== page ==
restricted access The Biblical Origins of Nationalism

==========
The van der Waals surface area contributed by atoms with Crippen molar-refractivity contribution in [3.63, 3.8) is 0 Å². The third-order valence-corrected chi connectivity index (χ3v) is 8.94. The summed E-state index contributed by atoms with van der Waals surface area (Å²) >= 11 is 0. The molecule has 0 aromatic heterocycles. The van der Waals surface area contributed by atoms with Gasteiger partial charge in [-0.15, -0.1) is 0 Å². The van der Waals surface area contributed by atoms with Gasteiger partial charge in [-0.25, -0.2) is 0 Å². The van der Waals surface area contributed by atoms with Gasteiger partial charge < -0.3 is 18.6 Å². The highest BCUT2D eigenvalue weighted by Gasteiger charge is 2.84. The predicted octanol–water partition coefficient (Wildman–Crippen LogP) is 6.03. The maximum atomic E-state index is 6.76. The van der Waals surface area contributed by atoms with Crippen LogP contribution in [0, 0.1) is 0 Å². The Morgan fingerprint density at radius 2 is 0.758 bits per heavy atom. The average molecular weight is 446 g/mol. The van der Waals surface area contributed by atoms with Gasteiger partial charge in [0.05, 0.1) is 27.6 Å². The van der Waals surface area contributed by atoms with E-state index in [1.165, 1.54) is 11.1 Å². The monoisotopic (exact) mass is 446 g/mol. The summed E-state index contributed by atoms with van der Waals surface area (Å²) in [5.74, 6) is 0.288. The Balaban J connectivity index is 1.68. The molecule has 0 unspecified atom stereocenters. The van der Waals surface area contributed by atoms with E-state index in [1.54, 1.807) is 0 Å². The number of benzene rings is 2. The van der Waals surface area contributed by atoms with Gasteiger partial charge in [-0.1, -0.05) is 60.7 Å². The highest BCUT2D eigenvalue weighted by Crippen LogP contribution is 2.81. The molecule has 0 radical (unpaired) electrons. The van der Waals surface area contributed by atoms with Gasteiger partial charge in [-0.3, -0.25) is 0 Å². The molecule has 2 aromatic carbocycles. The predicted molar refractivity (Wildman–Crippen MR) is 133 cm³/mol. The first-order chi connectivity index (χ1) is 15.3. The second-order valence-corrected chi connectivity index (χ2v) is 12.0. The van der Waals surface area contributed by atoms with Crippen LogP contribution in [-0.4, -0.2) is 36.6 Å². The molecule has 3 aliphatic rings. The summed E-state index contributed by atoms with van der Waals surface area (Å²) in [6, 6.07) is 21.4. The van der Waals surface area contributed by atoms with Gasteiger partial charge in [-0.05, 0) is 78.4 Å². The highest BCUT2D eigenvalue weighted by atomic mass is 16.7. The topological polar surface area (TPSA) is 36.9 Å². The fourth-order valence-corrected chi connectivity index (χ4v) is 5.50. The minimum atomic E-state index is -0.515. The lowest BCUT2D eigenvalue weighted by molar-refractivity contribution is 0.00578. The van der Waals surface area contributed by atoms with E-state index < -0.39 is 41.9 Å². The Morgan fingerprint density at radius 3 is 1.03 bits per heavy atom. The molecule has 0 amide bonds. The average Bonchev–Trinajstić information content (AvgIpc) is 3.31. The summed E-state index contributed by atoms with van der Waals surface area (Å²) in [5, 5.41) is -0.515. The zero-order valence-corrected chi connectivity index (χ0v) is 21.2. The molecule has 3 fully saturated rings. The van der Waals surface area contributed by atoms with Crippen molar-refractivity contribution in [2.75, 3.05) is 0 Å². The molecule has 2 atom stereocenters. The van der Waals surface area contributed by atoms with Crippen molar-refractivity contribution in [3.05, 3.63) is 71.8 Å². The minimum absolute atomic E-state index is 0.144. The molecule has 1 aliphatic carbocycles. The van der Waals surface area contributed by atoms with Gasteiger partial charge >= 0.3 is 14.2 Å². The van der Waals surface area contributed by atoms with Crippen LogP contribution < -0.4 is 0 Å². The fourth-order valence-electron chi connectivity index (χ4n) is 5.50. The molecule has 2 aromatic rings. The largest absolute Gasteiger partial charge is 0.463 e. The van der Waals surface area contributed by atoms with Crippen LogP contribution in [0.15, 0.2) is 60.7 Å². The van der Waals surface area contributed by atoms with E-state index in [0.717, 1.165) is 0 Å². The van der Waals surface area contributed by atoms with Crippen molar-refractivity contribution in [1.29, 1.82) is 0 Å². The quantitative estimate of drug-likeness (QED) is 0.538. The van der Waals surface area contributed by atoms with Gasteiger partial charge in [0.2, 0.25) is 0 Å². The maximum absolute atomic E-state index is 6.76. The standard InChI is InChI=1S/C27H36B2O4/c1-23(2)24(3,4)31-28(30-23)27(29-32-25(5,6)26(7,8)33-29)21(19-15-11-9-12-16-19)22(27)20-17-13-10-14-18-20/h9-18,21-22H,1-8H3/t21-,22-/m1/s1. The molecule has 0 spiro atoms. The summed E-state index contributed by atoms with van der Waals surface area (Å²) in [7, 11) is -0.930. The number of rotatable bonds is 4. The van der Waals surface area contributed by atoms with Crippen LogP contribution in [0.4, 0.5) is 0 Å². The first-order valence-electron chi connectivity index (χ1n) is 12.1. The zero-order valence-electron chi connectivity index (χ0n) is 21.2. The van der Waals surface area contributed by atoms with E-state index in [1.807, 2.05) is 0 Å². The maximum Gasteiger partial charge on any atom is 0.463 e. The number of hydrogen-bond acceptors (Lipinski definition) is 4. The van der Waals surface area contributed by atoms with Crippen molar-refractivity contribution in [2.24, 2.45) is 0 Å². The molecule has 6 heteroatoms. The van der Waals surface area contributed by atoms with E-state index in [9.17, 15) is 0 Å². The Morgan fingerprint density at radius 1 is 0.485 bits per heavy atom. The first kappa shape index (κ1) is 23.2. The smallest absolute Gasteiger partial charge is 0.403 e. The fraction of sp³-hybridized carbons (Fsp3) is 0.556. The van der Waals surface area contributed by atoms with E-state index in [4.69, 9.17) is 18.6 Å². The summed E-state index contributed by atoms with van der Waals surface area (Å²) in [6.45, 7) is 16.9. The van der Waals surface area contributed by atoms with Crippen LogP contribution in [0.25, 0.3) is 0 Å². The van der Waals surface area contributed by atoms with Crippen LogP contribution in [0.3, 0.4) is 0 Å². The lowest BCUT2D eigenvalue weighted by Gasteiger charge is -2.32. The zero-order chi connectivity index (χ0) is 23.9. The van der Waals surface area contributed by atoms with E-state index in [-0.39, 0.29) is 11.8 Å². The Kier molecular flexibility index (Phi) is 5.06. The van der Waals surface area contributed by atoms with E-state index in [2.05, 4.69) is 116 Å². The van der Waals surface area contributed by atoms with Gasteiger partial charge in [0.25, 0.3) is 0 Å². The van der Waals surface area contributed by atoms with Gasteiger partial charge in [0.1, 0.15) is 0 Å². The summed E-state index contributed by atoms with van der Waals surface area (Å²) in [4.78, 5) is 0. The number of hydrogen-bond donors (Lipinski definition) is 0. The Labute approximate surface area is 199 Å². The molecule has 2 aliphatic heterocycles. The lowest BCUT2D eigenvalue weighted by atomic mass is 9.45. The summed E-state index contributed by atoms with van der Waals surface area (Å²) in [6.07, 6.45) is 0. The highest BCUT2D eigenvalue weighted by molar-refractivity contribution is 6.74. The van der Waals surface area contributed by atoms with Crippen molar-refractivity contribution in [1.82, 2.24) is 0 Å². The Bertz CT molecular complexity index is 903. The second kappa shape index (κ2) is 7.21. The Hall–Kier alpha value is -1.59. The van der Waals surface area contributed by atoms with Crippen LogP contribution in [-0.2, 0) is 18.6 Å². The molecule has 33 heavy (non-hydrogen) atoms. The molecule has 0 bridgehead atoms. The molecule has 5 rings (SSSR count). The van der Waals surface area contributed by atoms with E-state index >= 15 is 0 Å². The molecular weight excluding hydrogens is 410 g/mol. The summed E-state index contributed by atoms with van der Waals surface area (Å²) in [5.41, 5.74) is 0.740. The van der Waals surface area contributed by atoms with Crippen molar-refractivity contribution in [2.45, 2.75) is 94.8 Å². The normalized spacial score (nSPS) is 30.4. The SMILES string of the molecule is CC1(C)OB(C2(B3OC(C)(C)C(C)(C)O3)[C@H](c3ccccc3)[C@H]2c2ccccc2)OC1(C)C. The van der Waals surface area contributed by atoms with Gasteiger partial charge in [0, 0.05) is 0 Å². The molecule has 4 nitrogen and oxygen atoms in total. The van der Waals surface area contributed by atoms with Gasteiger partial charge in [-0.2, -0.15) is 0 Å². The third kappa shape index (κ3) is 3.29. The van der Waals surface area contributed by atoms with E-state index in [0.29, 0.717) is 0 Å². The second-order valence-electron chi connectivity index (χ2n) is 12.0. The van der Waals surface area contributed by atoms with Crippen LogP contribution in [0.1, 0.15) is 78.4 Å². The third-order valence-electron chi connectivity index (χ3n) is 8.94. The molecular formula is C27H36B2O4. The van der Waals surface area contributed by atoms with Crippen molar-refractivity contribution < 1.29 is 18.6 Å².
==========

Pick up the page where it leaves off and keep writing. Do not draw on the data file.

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March/April 2006 · Historically Speaking 21 The Biblical Origins of Nationalism Anthony D. Smith Nationalism is generally assumed to be a secular ideology and a modern movement. While there may be some debate about the nature and dating of nations, there is little or no disagreement about the character and modernity of nationalism. Yet, even here, things are not that clear-cut. Not only do we find strands ofnationalist ideology in earlier periods of history, but closer inspection reveals an early modern form of nationalism, one with an ancient religious pedigree, which I shall term "covenantal" nationalism.1 What can such a term imply? Pacts and oath swearing were common enough in the French Revolution and its successors. In Germany, Switzerland, Italy, Greece, and elsewhere the formation of more or less secret societies whose members were bound to each other by oaths and rituals was a common prelude, or accompaniment, to mass agitation. There were also open, public oath ceremonies. An early example was the celebration of the Fete de la Federation on the Champs de Mars in 1790, when the tricolor was flown and the participants swore to defend the patrie using the selfsame gestures of the Roman oath sworn by the three Horatii brothers in Jacques-Louis David's painting ofLes Horaces of 1784. The point of such oath ceremonies was not to enter into mutually beneficial contracts. It was to bind the nation to its own image of itself. As such it was an act ofworship, and its god was as exclusive as that of any previous monotheism . As the Petition ofAgitators put it in 1792: "The image of the patrie is the sole divinity whom it is permissible to worship."2 In other words, this secular doctrine was embedded in a sacred context and had a religious purpose. Ofcourse, this was not religion in a transcendental mode. It did not seek salvation from a suprahuman, otherworldly cosmos . The salvation it offered was entirely of this world—to be part of the nation progressing through time and history. The immortality it conferred was equally terrestrial: the judgment ofhistory and the praise ofposterity. But it was not less religious for that. Better than any Durkheimian totemism, the rituals of nationalism created social solidarity through collective effervescence in national self-worship , if only temporarily. They also set the nation apart from others and imbued its members with strength and purpose, including aggression and expansion, as happened in Revolutionary France from 1793. Yet these rituals were not the first of their kind. They possessed a lineage, not so much in France perhaps, but certainly in England, Scotland, and the Netherlands. Though these mation was a growing identification of England as an elect nation, a view encouraged by the ideal of the Covenant found in the Hebrew Bible. This in turn encouraged a return to the study and inspiration of the Old Testament (long regarded in Catholic theology as merely a prelude to the gospel of the New Testament), with the laws of the Pentateuch Colonel Titus addresses Oliver Cromwell, undated. The James Marshall and Marie-Louise Osborn Collection, Beinecke Rare Book and Manuscript Library, Yale University. are not the only cases—we may cite the cases of Ulster, the northern colonies of the United States, and the Afrikaners—they are the first, and the most striking. Here, we can clearly discern the biblical lineage ofnationalism and the image ofthe ancient Mosaic Covenant.3 Let me start with England. Here the Henrician Reformation, much like those of Denmark and Sweden from the 1530s, was undertaken by the state and elevated the Royal Supremacy in place of papal authority. But it was succeeded by a more radical Protestant reform, whose main legacies were a vernacular Bible and Book of Common Prayer. However, it was the bitter experience of the Marian exiles from 1553 to 1558, reflecting on the Protestant martyrs of Mary's reign, that established a specifically English mode of Protestantism with growing Calvinist tendencies . Foxe's Book of Martyrs (1560-1573) became, after the Bible, the most widely read Protestant text. One of the fruits of this reforand the moral examples of biblical heroes serving as models for the Puritan...